Tell us about your experience of learning and living at ANU?
I choose ANU because of its reputation and expertise in the area of Asian and Pacific economic studies. The high standards and reputation of the department and faculty members are well revered internationally.
I wasn’t an outstanding student or researcher but nevertheless, my climb on the steep learning curve was well supported by the wonderful community at ANU. I received great support from my supervisors, seniors, friends and even the wonderful residential staff at Burgmann College. I guess you can say that the reputation of an institution does not decorate you, but refines you through the thick and thin of your learning journey.
ANU is filled with fantastic activities from academic-oriented ones such as public lectures from Nobel Prize winners; to the hilarious-oriented ones such as Humans vs Zombies. I loved to visit the Music school for events and enjoyed an evening of live music or venture further towards the city centre for a great meal. The university itself is a melting pot of cultures. You experience the warmth of home with the excitement of new cultures every day.
How did ANU shape you?
Intellectual discourse is celebrated and highly embraced at ANU. High quality seminars and public lectures are always available because world leading academics, prominent policymakers and respected activists gravitate toward the University’s esteemed reputation. Through learning by observing, I had a sense of what it takes to be a good researcher.
I used to be afraid of being wrong without understanding that being academically wrong challenges you to explore further about the “truth”. The seminars I presented built my character as an academic and helped me to take ownership on my scholarly voice – this can only be forged by a research oriented culture made available at ANU.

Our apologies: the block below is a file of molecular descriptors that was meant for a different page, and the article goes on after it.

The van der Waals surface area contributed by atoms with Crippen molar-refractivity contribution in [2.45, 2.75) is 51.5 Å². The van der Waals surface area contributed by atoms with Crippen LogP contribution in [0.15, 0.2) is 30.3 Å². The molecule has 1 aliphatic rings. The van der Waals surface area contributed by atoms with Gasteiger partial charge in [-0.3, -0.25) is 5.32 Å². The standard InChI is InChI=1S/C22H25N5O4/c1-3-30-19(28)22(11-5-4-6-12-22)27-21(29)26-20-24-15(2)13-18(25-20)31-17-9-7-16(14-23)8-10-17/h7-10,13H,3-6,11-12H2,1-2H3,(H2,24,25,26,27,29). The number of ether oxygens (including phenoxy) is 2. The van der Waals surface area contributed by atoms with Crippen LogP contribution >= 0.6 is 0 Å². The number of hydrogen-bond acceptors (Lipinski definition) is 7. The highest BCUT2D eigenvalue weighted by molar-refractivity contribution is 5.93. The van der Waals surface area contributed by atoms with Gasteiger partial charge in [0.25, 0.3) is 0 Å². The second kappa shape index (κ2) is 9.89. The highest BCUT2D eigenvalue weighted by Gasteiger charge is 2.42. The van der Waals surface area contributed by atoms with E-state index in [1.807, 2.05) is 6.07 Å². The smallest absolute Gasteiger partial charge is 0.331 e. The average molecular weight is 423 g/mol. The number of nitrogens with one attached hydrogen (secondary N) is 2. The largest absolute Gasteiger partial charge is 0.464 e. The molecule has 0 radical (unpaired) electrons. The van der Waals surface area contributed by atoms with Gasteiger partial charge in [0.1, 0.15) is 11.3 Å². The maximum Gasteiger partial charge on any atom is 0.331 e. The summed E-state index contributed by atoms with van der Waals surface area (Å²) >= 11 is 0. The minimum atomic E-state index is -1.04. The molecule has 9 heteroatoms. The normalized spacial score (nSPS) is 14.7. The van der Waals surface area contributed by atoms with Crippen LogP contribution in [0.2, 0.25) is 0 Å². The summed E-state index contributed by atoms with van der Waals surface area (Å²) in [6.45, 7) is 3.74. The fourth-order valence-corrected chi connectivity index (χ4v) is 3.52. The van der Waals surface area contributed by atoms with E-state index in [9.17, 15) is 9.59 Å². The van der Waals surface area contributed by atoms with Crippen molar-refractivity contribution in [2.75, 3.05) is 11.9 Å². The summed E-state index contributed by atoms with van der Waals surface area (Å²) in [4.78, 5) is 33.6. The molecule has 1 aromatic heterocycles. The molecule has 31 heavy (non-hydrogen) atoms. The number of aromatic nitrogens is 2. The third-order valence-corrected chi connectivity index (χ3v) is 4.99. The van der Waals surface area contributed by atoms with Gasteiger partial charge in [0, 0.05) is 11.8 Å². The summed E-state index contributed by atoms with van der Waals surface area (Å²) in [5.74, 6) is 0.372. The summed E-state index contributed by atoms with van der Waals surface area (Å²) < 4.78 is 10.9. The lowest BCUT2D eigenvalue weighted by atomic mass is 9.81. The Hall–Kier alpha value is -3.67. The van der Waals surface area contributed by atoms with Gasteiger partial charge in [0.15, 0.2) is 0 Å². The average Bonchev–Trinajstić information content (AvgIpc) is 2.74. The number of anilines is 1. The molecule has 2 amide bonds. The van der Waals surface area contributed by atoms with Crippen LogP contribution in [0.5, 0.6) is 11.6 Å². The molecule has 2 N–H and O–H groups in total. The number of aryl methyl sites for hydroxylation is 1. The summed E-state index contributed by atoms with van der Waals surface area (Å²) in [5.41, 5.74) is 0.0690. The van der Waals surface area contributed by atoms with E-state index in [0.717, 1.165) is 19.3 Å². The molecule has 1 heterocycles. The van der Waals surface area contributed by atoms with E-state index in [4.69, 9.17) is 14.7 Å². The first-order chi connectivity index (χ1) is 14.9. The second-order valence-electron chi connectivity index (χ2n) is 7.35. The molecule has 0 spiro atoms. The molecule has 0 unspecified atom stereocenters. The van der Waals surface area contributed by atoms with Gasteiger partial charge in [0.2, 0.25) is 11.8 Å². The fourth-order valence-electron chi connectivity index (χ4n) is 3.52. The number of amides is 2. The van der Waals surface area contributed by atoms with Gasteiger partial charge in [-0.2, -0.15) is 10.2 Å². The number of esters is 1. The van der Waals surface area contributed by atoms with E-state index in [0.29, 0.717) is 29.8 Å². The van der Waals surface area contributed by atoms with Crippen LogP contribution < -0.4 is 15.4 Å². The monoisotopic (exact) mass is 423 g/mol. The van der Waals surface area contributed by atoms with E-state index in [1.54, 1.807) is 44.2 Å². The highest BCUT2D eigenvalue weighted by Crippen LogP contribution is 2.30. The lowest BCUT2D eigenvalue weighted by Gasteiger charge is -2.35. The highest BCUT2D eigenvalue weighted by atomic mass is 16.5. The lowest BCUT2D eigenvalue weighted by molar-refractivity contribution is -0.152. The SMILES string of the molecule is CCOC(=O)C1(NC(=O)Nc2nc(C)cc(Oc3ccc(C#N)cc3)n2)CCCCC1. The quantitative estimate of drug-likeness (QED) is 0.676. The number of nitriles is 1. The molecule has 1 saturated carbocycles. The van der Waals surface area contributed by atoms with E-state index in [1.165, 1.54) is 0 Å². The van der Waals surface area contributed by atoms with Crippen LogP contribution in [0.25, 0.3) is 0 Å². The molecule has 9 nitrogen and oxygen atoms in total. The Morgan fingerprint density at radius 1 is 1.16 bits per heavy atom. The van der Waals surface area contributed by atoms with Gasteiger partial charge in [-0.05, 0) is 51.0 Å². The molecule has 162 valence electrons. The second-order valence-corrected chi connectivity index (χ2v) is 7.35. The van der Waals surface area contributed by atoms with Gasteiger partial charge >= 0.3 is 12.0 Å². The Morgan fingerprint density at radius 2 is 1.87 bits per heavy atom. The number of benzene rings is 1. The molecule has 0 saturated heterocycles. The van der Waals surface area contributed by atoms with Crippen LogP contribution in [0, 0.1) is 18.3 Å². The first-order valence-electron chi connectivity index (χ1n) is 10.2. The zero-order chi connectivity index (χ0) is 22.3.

Tell us about your career?
I am currently a Research Fellow in the Institute of Malaysian and International Studies at the National University of Malaysia. My research focuses are in international trade, economic growth and developmental economics. I work closely on the East Asian region and lately, have been venturing into the Latin American scene.
I had opportunities to present my work and was invited as a guest speaker in conferences around the world – China, Mexico, Costa Rica, Singapore etc. and have various publications in peer-reviewed and (modestly) ranked international journals; not too bad for a self-proclaimed under-achiever! Currently I am undertaking a book project on “New Globalization” with IKMAS.
Do you keep in touch with ANU?
Currently I am working with the Alumni Relations team to set up an ANU Alumni Network in Malaysia. I believe there is a need for ANU alumni in Malaysia to get together and forge professional networks with one another. The call for such initiative is strong.
In terms of professional networking, my former supervisor and I are planning on some research collaborations to bridge our institutions through knowledge sharing.
Advice to students?
Like most PhD candidates, I wanted to graduate as soon as possible. I tried to sprint as fast as I could towards the light at the end of the tunnel without even listening to the people shouting – that it is an oncoming train (and not the exit)! For those who are doing a PhD thesis, sometimes you have to pause and look beyond your research work and fully savour the opportunities that ANU has given you in terms of intellectual development, character building and network creation or simply put it, make as many friends as possible!